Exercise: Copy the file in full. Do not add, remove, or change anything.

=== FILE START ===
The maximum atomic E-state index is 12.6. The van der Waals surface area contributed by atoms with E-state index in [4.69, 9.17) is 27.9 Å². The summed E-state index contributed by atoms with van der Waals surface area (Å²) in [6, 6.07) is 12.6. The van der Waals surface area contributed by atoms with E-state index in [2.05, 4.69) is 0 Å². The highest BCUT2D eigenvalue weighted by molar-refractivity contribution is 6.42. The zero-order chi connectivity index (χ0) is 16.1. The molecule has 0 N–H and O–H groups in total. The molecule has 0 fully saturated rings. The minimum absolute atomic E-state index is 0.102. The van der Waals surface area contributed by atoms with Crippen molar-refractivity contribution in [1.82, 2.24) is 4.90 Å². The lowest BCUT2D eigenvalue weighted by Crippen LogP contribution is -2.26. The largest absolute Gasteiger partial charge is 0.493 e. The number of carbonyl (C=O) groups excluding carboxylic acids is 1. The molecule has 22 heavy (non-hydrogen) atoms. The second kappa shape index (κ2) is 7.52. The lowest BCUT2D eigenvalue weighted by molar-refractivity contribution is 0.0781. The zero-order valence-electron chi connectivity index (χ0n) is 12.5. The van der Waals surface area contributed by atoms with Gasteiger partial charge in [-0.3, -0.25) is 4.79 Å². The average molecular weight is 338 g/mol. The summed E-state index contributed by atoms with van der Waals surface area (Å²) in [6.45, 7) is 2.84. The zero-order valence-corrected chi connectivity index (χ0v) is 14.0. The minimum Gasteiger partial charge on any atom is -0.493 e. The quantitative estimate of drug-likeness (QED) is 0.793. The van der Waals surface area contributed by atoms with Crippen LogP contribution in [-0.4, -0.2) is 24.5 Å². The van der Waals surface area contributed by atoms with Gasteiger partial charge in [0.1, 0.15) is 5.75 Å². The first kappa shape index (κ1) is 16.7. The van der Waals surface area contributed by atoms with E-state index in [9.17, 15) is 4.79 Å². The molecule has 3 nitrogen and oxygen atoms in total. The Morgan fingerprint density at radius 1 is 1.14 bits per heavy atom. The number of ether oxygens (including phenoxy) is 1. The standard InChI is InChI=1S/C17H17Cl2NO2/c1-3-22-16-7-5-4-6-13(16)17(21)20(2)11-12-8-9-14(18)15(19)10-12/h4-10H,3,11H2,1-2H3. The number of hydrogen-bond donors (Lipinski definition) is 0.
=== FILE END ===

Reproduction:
The maximum atomic E-state index is 12.6. The van der Waals surface area contributed by atoms with E-state index in [4.69, 9.17) is 27.9 Å². The summed E-state index contributed by atoms with van der Waals surface area (Å²) in [6, 6.07) is 12.6. The van der Waals surface area contributed by atoms with E-state index in [2.05, 4.69) is 0 Å². The highest BCUT2D eigenvalue weighted by molar-refractivity contribution is 6.42. The zero-order chi connectivity index (χ0) is 16.1. The molecule has 0 N–H and O–H groups in total. The molecule has 0 fully saturated rings. The minimum absolute atomic E-state index is 0.102. The van der Waals surface area contributed by atoms with Crippen molar-refractivity contribution in [1.82, 2.24) is 4.90 Å². The lowest BCUT2D eigenvalue weighted by Crippen LogP contribution is -2.26. The largest absolute Gasteiger partial charge is 0.493 e. The number of carbonyl (C=O) groups excluding carboxylic acids is 1. The molecule has 22 heavy (non-hydrogen) atoms. The second kappa shape index (κ2) is 7.52. The lowest BCUT2D eigenvalue weighted by molar-refractivity contribution is 0.0781. The zero-order valence-electron chi connectivity index (χ0n) is 12.5. The van der Waals surface area contributed by atoms with Gasteiger partial charge in [-0.3, -0.25) is 4.79 Å². The average molecular weight is 338 g/mol. The summed E-state index contributed by atoms with van der Waals surface area (Å²) in [6.45, 7) is 2.84. The zero-order valence-corrected chi connectivity index (χ0v) is 14.0. The minimum Gasteiger partial charge on any atom is -0.493 e. The quantitative estimate of drug-likeness (QED) is 0.793. The van der Waals surface area contributed by atoms with Crippen LogP contribution in [-0.4, -0.2) is 24.5 Å². The van der Waals surface area contributed by atoms with Gasteiger partial charge in [0.1, 0.15) is 5.75 Å². The first kappa shape index (κ1) is 16.7. The van der Waals surface area contributed by atoms with E-state index in [9.17, 15) is 4.79 Å². The molecule has 3 nitrogen and oxygen atoms in total. The Morgan fingerprint density at radius 1 is 1.14 bits per heavy atom. The number of ether oxygens (including phenoxy) is 1. The standard InChI is InChI=1S/C17H17Cl2NO2/c1-3-22-16-7-5-4-6-13(16)17(21)20(2)11-12-8-9-14(18)15(19)10-12/h4-10H,3,11H2,1-2H3. The number of hydrogen-bond donors (Lipinski definition) is 0.